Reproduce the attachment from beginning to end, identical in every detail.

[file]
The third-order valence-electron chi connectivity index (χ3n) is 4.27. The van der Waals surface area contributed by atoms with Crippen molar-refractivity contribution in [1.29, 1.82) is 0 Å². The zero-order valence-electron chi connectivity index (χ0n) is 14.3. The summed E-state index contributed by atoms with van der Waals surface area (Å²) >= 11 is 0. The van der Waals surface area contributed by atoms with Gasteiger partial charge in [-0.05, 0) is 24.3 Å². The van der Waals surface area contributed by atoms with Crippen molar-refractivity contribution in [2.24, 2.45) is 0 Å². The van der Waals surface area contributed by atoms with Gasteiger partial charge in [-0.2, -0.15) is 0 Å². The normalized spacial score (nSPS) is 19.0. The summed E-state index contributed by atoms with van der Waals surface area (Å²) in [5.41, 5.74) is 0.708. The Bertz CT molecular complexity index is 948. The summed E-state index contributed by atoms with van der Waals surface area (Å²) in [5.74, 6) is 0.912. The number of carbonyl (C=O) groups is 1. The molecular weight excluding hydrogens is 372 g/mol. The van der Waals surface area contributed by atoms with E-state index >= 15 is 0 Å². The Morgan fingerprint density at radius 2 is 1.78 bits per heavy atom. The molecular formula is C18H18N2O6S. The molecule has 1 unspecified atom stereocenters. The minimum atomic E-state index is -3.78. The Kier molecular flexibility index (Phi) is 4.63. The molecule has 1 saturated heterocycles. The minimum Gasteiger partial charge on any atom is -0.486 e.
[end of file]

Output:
The third-order valence-electron chi connectivity index (χ3n) is 4.27. The van der Waals surface area contributed by atoms with Crippen molar-refractivity contribution in [1.29, 1.82) is 0 Å². The zero-order valence-electron chi connectivity index (χ0n) is 14.3. The summed E-state index contributed by atoms with van der Waals surface area (Å²) >= 11 is 0. The van der Waals surface area contributed by atoms with Gasteiger partial charge in [-0.05, 0) is 24.3 Å². The van der Waals surface area contributed by atoms with Crippen molar-refractivity contribution in [2.24, 2.45) is 0 Å². The van der Waals surface area contributed by atoms with Gasteiger partial charge in [-0.2, -0.15) is 0 Å². The normalized spacial score (nSPS) is 19.0. The summed E-state index contributed by atoms with van der Waals surface area (Å²) in [5.41, 5.74) is 0.708. The Bertz CT molecular complexity index is 948. The summed E-state index contributed by atoms with van der Waals surface area (Å²) in [5.74, 6) is 0.912. The number of carbonyl (C=O) groups is 1. The molecular weight excluding hydrogens is 372 g/mol. The van der Waals surface area contributed by atoms with E-state index >= 15 is 0 Å². The Morgan fingerprint density at radius 2 is 1.78 bits per heavy atom. The molecular formula is C18H18N2O6S. The molecule has 1 unspecified atom stereocenters. The minimum atomic E-state index is -3.78. The Kier molecular flexibility index (Phi) is 4.63. The molecule has 1 saturated heterocycles. The minimum Gasteiger partial charge on any atom is -0.486 e.